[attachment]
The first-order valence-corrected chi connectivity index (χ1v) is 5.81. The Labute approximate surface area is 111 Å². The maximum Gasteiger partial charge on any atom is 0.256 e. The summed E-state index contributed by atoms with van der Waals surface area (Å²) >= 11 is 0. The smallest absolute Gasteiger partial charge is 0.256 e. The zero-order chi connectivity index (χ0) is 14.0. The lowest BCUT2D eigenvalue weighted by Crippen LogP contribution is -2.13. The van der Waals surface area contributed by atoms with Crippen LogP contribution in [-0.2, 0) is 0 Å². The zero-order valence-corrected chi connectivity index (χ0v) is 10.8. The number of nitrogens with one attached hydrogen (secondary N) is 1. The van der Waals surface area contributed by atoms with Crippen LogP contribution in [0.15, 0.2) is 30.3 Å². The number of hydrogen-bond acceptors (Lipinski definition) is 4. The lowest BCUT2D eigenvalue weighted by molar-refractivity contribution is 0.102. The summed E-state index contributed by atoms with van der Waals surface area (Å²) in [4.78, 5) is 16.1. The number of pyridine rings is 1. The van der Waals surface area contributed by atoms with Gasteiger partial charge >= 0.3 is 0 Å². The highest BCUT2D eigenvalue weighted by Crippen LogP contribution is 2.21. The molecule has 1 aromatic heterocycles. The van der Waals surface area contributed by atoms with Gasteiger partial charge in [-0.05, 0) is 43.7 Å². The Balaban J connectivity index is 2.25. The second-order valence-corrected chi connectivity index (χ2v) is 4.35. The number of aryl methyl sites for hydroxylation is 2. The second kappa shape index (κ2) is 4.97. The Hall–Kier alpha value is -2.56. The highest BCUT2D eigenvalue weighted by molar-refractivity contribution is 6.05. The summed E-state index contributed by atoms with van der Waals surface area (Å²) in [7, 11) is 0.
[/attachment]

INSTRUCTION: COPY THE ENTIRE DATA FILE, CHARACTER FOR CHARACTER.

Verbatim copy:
The first-order valence-corrected chi connectivity index (χ1v) is 5.81. The Labute approximate surface area is 111 Å². The maximum Gasteiger partial charge on any atom is 0.256 e. The summed E-state index contributed by atoms with van der Waals surface area (Å²) >= 11 is 0. The smallest absolute Gasteiger partial charge is 0.256 e. The zero-order chi connectivity index (χ0) is 14.0. The lowest BCUT2D eigenvalue weighted by Crippen LogP contribution is -2.13. The van der Waals surface area contributed by atoms with Crippen LogP contribution in [-0.2, 0) is 0 Å². The zero-order valence-corrected chi connectivity index (χ0v) is 10.8. The number of nitrogens with one attached hydrogen (secondary N) is 1. The van der Waals surface area contributed by atoms with Crippen LogP contribution in [0.15, 0.2) is 30.3 Å². The number of hydrogen-bond acceptors (Lipinski definition) is 4. The lowest BCUT2D eigenvalue weighted by molar-refractivity contribution is 0.102. The summed E-state index contributed by atoms with van der Waals surface area (Å²) in [4.78, 5) is 16.1. The number of pyridine rings is 1. The van der Waals surface area contributed by atoms with Gasteiger partial charge >= 0.3 is 0 Å². The highest BCUT2D eigenvalue weighted by Crippen LogP contribution is 2.21. The molecule has 1 aromatic heterocycles. The van der Waals surface area contributed by atoms with Gasteiger partial charge in [-0.05, 0) is 43.7 Å². The Balaban J connectivity index is 2.25. The second-order valence-corrected chi connectivity index (χ2v) is 4.35. The number of aryl methyl sites for hydroxylation is 2. The second kappa shape index (κ2) is 4.97. The Hall–Kier alpha value is -2.56. The highest BCUT2D eigenvalue weighted by molar-refractivity contribution is 6.05. The summed E-state index contributed by atoms with van der Waals surface area (Å²) in [7, 11) is 0.